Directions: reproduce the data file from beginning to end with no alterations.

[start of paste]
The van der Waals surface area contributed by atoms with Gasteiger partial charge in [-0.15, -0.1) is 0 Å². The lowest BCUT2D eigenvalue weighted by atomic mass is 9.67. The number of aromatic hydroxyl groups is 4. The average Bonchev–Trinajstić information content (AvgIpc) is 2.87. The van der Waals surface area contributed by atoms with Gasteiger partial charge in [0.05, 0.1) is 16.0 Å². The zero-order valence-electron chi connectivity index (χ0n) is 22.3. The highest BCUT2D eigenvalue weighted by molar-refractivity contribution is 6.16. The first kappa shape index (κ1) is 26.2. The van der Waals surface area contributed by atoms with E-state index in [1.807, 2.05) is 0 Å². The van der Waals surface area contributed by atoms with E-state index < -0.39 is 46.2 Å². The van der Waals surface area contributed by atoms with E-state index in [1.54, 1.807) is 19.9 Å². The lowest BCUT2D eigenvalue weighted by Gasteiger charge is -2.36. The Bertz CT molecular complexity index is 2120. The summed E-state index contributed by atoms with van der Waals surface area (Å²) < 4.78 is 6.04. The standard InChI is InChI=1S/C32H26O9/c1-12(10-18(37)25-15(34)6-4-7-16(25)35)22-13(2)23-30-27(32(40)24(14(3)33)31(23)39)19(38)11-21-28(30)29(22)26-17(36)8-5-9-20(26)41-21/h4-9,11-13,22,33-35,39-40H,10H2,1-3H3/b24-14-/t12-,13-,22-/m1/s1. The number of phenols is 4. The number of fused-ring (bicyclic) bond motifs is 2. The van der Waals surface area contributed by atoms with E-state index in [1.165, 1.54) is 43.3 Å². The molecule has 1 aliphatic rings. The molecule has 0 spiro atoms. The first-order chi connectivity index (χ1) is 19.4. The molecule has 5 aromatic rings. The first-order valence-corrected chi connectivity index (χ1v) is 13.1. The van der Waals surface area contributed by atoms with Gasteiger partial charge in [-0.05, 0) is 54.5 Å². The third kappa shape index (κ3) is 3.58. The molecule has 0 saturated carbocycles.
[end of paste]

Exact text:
The van der Waals surface area contributed by atoms with Gasteiger partial charge in [-0.15, -0.1) is 0 Å². The lowest BCUT2D eigenvalue weighted by atomic mass is 9.67. The number of aromatic hydroxyl groups is 4. The average Bonchev–Trinajstić information content (AvgIpc) is 2.87. The van der Waals surface area contributed by atoms with Gasteiger partial charge in [0.05, 0.1) is 16.0 Å². The zero-order valence-electron chi connectivity index (χ0n) is 22.3. The highest BCUT2D eigenvalue weighted by molar-refractivity contribution is 6.16. The first kappa shape index (κ1) is 26.2. The van der Waals surface area contributed by atoms with E-state index in [1.807, 2.05) is 0 Å². The van der Waals surface area contributed by atoms with E-state index < -0.39 is 46.2 Å². The van der Waals surface area contributed by atoms with E-state index in [1.54, 1.807) is 19.9 Å². The lowest BCUT2D eigenvalue weighted by Gasteiger charge is -2.36. The Bertz CT molecular complexity index is 2120. The summed E-state index contributed by atoms with van der Waals surface area (Å²) < 4.78 is 6.04. The standard InChI is InChI=1S/C32H26O9/c1-12(10-18(37)25-15(34)6-4-7-16(25)35)22-13(2)23-30-27(32(40)24(14(3)33)31(23)39)19(38)11-21-28(30)29(22)26-17(36)8-5-9-20(26)41-21/h4-9,11-13,22,33-35,39-40H,10H2,1-3H3/b24-14-/t12-,13-,22-/m1/s1. The number of phenols is 4. The number of fused-ring (bicyclic) bond motifs is 2. The van der Waals surface area contributed by atoms with E-state index in [1.165, 1.54) is 43.3 Å². The molecule has 1 aliphatic rings. The molecule has 0 spiro atoms. The first-order chi connectivity index (χ1) is 19.4. The molecule has 5 aromatic rings. The first-order valence-corrected chi connectivity index (χ1v) is 13.1. The van der Waals surface area contributed by atoms with Gasteiger partial charge in [-0.05, 0) is 54.5 Å². The third kappa shape index (κ3) is 3.58. The molecule has 0 saturated carbocycles.